Amtrak Takes Blame for N.J. Transit Derailment That Triggered Delays

Moorman revealed that weakened "timbers" - wooden rail ties that support the steel rails on top of them - were to blame for Monday's derailment.

NJ Transit Executive Director Steven H. Santoro says customers are "beyond frustrated with the havoc that has been wreaked upon their lives".

Amtrak says it expects to have all 21 tracks operating Friday morning.

The Metropolitan Transportation Authority says it has canceled 10 Long Island Rail Road trains into Manhattan for Friday's morning rush hour and terminated four others at stations in Queens because Amtrak crews didn't finish track fix work by 4 promised. He said the company has launched a joint investigation of the entire Penn Station track infrastructure with the Federal Railway Administration.

"It is a complex place, it is extraordinarily busy, and that is only going to continue", Amtrak CEO Wick Moorman said at a Thursday news conference.

But, responding to a threat by New Jersey Gov. Chris Christie to pull millions of dollars in subsidies to the railroad, he said "withdrawing funding will not solve any problems".

Rail service has been cut back since Monday morning's derailment took out eight of 21 tracks maintained by Amtrak. "I apologize to everyone who has been inconvenienced by the recent delays and cancellations at New York Penn Station", he said.

"It's our job to make sure that commuters and intercity passengers can safely and reliably travel along the Northeast Corridor and we know we let them down with these recent derailments".

A minor New Jersey Transit train derailment occurred in Penn Station. The cause appeared to be a mismatch of two rail pieces, Moorman said. The move comes almost a week after an NJ Transit train derailed at the NY transit hub, injuring five people and diminishing capacity.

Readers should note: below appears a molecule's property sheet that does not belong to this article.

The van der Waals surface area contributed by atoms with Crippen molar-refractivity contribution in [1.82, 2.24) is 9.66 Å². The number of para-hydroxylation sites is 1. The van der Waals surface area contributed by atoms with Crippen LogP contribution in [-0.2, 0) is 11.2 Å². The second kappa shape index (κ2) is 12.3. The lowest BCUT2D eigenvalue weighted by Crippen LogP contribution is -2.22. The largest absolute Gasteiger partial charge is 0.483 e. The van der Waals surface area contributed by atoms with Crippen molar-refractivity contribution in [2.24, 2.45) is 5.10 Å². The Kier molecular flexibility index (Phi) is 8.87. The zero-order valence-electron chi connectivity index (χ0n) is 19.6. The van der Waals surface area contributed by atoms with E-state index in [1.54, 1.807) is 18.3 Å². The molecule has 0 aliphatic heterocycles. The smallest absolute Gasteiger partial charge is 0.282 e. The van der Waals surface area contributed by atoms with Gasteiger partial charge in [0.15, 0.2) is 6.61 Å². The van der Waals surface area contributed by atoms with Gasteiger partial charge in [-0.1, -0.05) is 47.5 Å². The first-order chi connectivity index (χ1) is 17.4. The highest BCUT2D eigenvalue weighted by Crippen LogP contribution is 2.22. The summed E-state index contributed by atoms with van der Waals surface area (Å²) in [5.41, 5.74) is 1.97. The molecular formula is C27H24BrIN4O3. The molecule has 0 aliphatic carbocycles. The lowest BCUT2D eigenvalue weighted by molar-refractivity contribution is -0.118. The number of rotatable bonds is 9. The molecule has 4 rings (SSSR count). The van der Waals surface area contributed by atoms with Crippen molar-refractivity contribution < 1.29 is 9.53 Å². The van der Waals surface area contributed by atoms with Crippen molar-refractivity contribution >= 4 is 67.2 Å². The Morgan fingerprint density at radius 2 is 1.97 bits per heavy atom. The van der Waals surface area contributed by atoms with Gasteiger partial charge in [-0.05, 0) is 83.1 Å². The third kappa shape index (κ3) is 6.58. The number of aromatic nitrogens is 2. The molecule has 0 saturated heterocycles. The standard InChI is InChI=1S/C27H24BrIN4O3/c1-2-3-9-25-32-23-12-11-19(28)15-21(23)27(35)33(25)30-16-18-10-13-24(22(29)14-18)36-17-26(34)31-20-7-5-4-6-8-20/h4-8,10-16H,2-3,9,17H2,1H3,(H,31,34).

NJ Transit, Amtrak and the LIRR have since had to reduce the number of trains running in and out of Penn Station.

New Jersey Transit says it is preparing to resume full weekday service in and out of New York's Penn Station.

Nancy Snyder, a New Jersey Transit spokeswoman, didn't immediately respond to an emailed request for comment.

There is still no timeline for a full service restoration. And between 2005 and 2015, the state's subsidy to NJ Transit has decreased by 90 percent, according to the Tri-State Transportation Campaign, which critics say has contributed to a budget hole that has hampered the agency's ability to make improvements.

Christie told Coscia, the Amtrak chairman, that he has "directed NJ Transit to cease making any payments to Amtrak under the agreement until there has been a thorough and independent examination of the tracks, signals, switches and other equipment maintained by Amtrak" on the Northeast Corridor "and full and unqualified verification that the assets are in a state-of-good-repair".

  • Wendy Palmer